The Evolution of Price Dispersion in the European Car Market

Pinelopi Koujianou Goldberg, Frank Verboven

NBER Working Paper No. 6818
Issued in November 1998
NBER Program(s):   ITI

Car prices in Europe are characterized by large and persistent differences across countries. The purpose of this paper is to document and explain this price dispersion. Using a panel data set extending from 1980 to 1993, we first demonstrate two main facts concerning car prices in Europe: (1) The existence of significant differences in quality adjusted prices across countries, with Italy and the U.K. systematically representing the most expansive markets; (2) Substantial year-to-year volatility that is to a large extent accounted for by exchange rate fluctuation and the incomplete response of local currency prices to these fluctuations. These facts are analyzed within the framework of a multiproduct oligopoly model with product differentiation. The model identifies three potential sources for the international price differences: price elasticities generating differences in markups, costs, and import quota constraints. Local currency price stability can be attributed either to the presence of a local component in marginal costs, or to markup adjustment that is correlated with exchange rate volatility; the latter requires that the perceived elasticity of demand is increasing in price. We find that the primary reason for the higher prices in Italy is the existence of a strong bias for domestic brands that generates high markups for the domestic firm (Fiat). In the U.K. higher prices are mainly attributed to better equipped cars and/or differences in the dealer discount practices. The import quota constraints are found to have a significant impact on Japanese car prices in Italy, France, and the U.K. With respect to local currency price stability, 2/3 of the documented price inertia are attributed to local costs, and 1/3 to markup adjustment that is indicative of price discrimination. Based on these results, we conjecture that the EMU will substantially reduce the year-to -year volatility observed in the car price data, but without further measures to increase European integration, it will not completely eliminate existing cross-country price differences.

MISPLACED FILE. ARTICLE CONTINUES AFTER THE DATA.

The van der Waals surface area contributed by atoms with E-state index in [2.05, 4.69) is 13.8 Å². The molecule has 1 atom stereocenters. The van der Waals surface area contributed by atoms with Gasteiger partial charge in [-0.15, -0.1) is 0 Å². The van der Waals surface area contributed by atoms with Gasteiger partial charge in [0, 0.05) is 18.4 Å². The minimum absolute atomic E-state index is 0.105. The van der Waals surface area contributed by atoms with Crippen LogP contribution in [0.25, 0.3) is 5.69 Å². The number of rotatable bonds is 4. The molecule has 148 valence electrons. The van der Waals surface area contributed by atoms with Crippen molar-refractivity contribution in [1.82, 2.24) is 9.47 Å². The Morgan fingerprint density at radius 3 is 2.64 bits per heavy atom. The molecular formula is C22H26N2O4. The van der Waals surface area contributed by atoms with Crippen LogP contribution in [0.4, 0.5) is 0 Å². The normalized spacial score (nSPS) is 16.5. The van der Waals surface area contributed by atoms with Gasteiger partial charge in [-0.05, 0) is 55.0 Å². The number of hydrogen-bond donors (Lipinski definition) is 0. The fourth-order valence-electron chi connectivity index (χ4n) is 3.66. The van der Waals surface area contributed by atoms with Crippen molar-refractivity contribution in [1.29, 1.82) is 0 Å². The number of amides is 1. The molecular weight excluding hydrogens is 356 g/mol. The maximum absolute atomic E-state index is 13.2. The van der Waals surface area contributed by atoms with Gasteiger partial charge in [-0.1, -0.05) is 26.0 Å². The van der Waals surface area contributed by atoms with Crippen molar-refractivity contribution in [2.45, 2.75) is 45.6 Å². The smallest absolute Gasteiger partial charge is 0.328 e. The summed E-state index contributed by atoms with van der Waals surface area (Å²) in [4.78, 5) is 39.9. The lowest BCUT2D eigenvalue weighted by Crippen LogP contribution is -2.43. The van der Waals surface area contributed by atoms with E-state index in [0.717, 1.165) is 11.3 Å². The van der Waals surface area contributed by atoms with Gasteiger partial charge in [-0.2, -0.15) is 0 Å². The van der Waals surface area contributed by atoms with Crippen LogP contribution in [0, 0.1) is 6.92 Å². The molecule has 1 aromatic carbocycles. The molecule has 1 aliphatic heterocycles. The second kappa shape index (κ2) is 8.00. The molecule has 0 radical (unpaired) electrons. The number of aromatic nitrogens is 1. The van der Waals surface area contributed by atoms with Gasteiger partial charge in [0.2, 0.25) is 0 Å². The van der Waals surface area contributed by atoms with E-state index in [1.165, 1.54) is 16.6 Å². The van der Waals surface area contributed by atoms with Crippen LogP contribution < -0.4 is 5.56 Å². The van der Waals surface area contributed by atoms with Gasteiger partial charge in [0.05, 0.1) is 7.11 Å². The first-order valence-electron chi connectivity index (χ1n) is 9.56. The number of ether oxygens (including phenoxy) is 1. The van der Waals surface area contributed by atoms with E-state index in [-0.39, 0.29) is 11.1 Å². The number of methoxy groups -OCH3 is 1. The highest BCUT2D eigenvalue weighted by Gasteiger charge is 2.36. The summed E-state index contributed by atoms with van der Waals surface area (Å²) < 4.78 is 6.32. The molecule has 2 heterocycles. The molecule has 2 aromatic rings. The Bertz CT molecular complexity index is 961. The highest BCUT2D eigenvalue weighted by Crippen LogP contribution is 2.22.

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Document Object Identifier (DOI): 10.3386/w6818


  • Review of Economic Studies, Vol. 68, no. 4 (October 2001): 811-848 citation courtesy of
  • as Goldberg, Pinelopi Koujianou, Frank Verboven, Fiona Scott Morton, John Fingleton. "Cross-country Price Dispersion In The Euro Era: A Case Study Of The European Car Market," Economic Policy, Vol. 19, no. 40 (October 2004): 484-521

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